Start with a simple two-stop gradient. Open the Gradient editor (e.g. by double-clicking on any gradient handle in the Gradient tool). Add a new gradient stop in the middle; drag it a bit. Then add more stops before and after the middle stop and drag them too, so that the gradient is smooth. The more stops you add, the smoother you can make the resulting gradient. Here's the initial black-white gradient with two stops:

An example image

And here are various “non-linear” multi-stop gradients (examine them in the Gradient Editor):

An example image

Excentric radial gradients

Radial gradients don't have to be symmetric. In Gradient tool, drag the central handle of an elliptic gradient with Shift. This will move the x-shaped focus handle of the gradient away from its center. When you don't need it, you can snap the focus back by dragging it close to the center.

An example image

Aligning to the center of the page

To align something to the center or side of a page, select the object or group and then choose Page from the Relative to: list in the Align and Distribute dialog (Ctrl+Shift+A).

Cleaning up the document

Many of the no-longer-used gradients, patterns, and markers (more precisely, those which you edited manually) remain in the corresponding palettes and can be reused for new objects. However if you want to optimize your document, use the Vacuum Defs command in File menu. It will remove any gradients, patterns, or markers which are not used by anything in the document, making the file smaller.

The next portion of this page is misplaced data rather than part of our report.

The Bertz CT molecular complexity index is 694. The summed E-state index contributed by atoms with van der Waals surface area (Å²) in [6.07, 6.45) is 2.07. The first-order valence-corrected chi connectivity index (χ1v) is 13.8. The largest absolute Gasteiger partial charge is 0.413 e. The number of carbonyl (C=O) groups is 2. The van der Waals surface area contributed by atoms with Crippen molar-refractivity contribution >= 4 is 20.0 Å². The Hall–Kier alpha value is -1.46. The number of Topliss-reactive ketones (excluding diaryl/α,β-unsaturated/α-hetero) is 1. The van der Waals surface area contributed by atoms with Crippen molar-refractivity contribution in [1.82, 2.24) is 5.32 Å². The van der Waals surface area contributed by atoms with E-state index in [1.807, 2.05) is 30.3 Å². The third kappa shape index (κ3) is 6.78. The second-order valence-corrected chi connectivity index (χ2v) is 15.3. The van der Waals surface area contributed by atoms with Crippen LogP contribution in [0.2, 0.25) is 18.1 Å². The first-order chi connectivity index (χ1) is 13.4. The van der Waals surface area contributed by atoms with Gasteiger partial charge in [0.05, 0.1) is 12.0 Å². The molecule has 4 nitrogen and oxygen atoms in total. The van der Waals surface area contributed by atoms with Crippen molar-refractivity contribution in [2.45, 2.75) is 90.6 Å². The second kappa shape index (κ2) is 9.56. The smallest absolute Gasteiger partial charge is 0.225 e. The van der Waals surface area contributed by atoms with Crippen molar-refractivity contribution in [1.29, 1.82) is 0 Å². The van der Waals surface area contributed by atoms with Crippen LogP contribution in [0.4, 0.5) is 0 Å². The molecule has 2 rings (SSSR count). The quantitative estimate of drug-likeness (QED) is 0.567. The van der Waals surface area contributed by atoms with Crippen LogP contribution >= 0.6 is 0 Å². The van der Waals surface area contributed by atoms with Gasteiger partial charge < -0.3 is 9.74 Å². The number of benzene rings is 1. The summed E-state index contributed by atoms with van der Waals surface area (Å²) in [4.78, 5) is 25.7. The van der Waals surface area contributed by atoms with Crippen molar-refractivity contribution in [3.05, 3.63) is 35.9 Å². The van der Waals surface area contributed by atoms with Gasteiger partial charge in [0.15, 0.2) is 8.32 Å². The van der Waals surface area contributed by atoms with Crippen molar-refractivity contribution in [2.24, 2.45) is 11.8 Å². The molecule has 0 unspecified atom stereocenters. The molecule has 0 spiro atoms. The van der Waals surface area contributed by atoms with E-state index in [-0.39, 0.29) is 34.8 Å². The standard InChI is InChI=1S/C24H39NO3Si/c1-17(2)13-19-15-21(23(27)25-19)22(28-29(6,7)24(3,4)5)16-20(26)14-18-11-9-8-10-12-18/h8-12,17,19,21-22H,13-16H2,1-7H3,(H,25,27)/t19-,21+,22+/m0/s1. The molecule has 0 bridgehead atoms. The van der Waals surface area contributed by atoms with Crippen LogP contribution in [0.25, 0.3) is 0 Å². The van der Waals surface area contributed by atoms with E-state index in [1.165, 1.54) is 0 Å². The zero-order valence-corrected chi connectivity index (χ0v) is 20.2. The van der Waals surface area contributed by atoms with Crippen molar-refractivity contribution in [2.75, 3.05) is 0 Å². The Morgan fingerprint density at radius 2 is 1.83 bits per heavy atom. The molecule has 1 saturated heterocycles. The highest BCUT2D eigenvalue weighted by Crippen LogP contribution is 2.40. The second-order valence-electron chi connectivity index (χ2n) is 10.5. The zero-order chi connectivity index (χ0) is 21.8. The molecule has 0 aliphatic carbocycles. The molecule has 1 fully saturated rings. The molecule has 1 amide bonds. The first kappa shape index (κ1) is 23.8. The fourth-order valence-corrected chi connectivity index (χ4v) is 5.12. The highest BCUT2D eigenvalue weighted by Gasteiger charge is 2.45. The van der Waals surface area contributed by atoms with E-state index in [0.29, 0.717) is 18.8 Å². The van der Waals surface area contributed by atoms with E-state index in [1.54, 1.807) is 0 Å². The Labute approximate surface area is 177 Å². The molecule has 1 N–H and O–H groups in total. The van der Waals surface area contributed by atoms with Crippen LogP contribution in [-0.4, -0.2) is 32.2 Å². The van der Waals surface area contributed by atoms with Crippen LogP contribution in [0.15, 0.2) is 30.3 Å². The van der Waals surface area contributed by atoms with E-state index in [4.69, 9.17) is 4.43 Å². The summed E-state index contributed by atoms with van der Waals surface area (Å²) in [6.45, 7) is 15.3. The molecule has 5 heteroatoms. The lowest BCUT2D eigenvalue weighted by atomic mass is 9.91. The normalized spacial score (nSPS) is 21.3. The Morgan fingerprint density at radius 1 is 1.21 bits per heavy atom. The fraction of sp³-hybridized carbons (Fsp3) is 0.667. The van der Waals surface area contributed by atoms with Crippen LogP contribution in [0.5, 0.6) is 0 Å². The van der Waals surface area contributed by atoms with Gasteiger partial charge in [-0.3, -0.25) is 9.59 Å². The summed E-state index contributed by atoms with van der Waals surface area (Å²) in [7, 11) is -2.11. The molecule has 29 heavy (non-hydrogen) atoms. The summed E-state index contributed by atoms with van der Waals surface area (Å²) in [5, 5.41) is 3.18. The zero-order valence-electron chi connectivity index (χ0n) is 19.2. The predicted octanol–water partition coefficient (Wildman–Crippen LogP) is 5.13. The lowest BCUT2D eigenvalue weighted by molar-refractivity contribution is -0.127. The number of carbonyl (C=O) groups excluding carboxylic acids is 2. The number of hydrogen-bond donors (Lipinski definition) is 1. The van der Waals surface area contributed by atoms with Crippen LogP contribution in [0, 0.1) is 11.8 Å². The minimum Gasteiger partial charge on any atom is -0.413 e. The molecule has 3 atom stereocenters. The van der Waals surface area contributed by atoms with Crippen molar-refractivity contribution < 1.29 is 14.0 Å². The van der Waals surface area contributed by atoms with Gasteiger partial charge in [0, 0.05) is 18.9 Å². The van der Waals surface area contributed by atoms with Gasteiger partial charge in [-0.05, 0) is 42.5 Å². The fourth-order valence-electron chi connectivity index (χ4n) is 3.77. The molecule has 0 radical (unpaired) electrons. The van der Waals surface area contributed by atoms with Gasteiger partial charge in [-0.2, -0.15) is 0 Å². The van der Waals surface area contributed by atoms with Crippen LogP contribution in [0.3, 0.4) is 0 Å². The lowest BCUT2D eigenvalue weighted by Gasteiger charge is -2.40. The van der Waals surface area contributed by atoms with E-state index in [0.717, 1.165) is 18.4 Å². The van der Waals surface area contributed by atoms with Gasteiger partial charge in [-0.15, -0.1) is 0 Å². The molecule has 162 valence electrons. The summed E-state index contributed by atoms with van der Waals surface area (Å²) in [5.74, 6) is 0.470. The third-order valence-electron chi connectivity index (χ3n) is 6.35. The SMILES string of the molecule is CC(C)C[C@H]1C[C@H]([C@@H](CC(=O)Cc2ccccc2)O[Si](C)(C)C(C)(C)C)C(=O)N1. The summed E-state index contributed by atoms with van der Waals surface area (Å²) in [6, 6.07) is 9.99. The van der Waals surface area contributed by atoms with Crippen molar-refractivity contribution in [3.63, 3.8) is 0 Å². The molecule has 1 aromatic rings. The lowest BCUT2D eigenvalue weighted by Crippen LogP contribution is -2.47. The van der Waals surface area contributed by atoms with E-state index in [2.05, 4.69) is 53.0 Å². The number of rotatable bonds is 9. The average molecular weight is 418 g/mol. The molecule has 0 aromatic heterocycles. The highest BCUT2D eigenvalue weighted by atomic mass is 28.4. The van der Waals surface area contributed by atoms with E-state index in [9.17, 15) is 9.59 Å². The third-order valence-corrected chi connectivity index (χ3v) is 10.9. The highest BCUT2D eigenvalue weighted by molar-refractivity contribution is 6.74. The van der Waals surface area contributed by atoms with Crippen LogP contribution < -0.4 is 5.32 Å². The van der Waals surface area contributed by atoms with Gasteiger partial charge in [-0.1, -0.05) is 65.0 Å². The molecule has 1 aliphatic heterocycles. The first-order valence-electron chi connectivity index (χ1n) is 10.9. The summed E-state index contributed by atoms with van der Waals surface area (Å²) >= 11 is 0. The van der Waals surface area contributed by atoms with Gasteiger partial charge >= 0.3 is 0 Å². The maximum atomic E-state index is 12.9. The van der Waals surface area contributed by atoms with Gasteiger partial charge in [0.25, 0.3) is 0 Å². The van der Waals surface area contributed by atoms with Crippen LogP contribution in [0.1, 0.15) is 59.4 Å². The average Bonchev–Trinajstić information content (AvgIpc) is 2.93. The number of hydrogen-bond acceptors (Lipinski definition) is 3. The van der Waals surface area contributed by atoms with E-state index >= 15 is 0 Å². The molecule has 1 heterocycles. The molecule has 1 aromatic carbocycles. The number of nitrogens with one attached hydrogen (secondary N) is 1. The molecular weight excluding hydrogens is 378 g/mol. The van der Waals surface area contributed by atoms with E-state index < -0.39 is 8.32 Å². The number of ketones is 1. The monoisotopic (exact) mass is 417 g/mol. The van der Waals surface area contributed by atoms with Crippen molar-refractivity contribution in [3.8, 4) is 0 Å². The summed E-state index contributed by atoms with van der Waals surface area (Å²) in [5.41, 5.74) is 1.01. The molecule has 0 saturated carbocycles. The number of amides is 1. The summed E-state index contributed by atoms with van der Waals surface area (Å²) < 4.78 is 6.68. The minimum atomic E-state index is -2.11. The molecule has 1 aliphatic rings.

Hidden features and the XML editor

The XML editor (Shift+Ctrl+X) allows you to change almost all aspects of the document without using an external text editor. Also, Inkscape usually supports more SVG features than are accessible from the GUI. The XML editor is one way to get access to these features (if you know SVG).

Changing the rulers' unit of measure

In the default template, the unit of measure used by the rulers is px (“SVG user unit”, in Inkscape it's equal to 0.8pt or 1/90 of the inch). This is also the unit used in displaying coordinates at the lower-left corner and preselected in all units menus. (You can always hover your mouse over a ruler to see the tooltip with the units it uses.) To change this, open Document Preferences (Ctrl+Shift+D) and change the Default units on the Page tab.

Stamping

To quickly create many copies of an object, use stamping. Just drag an object (or scale or rotate it), and while holding the mouse button down, press Space. This leaves a “stamp” of the current object shape. You can repeat it as many times as you wish.

Pen tool tricks

In the Pen (Bezier) tool, you have the following options to finish the current line:

Note that while the path is unfinished (i.e. is shown green, with the current segment red) it does not yet exist as an object in the document. Therefore, to cancel it, use either Esc (cancel the whole path) or Backspace (remove the last segment of the unfinished path) instead of Undo.

To add a new subpath to an existing path, select that path and start drawing with Shift from an arbitrary point. If, however, what you want is to simply continue an existing path, Shift is not necessary; just start drawing from one of the end anchors of the selected path.

Entering Unicode values

While in the Text tool, pressing Ctrl+U toggles between Unicode and normal mode. In Unicode mode, each group of 4 hexadecimal digits you type becomes a single Unicode character, thus allowing you to enter arbitrary symbols (as long as you know their Unicode codepoints and the font supports them). To finish the Unicode input, press Enter. For example, Ctrl+U 2 0 1 4 Enter inserts an em-dash (—). To quit the Unicode mode without inserting anything press Esc.